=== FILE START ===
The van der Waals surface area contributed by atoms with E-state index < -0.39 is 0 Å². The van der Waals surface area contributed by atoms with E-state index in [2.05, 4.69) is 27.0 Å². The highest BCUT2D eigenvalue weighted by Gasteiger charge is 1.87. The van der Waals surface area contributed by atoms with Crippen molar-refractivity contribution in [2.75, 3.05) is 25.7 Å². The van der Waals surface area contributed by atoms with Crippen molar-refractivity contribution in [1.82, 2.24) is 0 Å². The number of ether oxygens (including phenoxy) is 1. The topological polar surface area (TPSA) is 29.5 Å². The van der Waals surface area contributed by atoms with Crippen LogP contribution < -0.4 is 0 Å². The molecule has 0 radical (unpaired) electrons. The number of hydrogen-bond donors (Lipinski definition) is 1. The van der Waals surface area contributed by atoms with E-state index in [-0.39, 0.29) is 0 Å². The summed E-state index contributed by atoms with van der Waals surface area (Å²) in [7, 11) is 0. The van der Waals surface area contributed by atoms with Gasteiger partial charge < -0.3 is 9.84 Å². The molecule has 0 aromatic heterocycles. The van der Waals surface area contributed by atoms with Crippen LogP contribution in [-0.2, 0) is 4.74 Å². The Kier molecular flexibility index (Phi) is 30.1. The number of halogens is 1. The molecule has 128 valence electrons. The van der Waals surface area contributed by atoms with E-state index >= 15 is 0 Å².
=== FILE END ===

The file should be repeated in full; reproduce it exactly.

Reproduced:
The van der Waals surface area contributed by atoms with E-state index < -0.39 is 0 Å². The van der Waals surface area contributed by atoms with E-state index in [2.05, 4.69) is 27.0 Å². The highest BCUT2D eigenvalue weighted by Gasteiger charge is 1.87. The van der Waals surface area contributed by atoms with Crippen molar-refractivity contribution in [2.75, 3.05) is 25.7 Å². The van der Waals surface area contributed by atoms with Crippen molar-refractivity contribution in [1.82, 2.24) is 0 Å². The number of ether oxygens (including phenoxy) is 1. The topological polar surface area (TPSA) is 29.5 Å². The van der Waals surface area contributed by atoms with Crippen LogP contribution < -0.4 is 0 Å². The molecule has 0 radical (unpaired) electrons. The number of hydrogen-bond donors (Lipinski definition) is 1. The van der Waals surface area contributed by atoms with E-state index in [-0.39, 0.29) is 0 Å². The summed E-state index contributed by atoms with van der Waals surface area (Å²) in [7, 11) is 0. The van der Waals surface area contributed by atoms with Gasteiger partial charge < -0.3 is 9.84 Å². The molecule has 0 aromatic heterocycles. The van der Waals surface area contributed by atoms with Crippen LogP contribution in [-0.2, 0) is 4.74 Å². The Kier molecular flexibility index (Phi) is 30.1. The number of halogens is 1. The molecule has 128 valence electrons. The van der Waals surface area contributed by atoms with E-state index >= 15 is 0 Å².